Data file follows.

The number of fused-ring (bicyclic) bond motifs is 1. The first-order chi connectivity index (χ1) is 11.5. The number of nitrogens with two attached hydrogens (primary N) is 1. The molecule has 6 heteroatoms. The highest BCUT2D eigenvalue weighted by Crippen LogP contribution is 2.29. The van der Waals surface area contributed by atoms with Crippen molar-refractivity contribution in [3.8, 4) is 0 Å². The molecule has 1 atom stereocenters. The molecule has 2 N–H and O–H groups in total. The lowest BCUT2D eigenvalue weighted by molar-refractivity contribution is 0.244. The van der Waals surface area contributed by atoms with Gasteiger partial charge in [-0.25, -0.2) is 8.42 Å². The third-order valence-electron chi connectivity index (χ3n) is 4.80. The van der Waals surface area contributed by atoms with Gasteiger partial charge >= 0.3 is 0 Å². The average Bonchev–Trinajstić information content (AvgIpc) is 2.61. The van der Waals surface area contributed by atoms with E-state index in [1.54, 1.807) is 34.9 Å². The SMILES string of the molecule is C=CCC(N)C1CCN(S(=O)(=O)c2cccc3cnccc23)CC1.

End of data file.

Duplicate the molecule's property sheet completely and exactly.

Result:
The number of fused-ring (bicyclic) bond motifs is 1. The first-order chi connectivity index (χ1) is 11.5. The number of nitrogens with two attached hydrogens (primary N) is 1. The molecule has 6 heteroatoms. The highest BCUT2D eigenvalue weighted by Crippen LogP contribution is 2.29. The van der Waals surface area contributed by atoms with Crippen molar-refractivity contribution in [3.8, 4) is 0 Å². The molecule has 1 atom stereocenters. The molecule has 2 N–H and O–H groups in total. The lowest BCUT2D eigenvalue weighted by molar-refractivity contribution is 0.244. The van der Waals surface area contributed by atoms with Gasteiger partial charge in [-0.25, -0.2) is 8.42 Å². The third-order valence-electron chi connectivity index (χ3n) is 4.80. The van der Waals surface area contributed by atoms with Gasteiger partial charge >= 0.3 is 0 Å². The average Bonchev–Trinajstić information content (AvgIpc) is 2.61. The van der Waals surface area contributed by atoms with E-state index in [1.54, 1.807) is 34.9 Å². The SMILES string of the molecule is C=CCC(N)C1CCN(S(=O)(=O)c2cccc3cnccc23)CC1.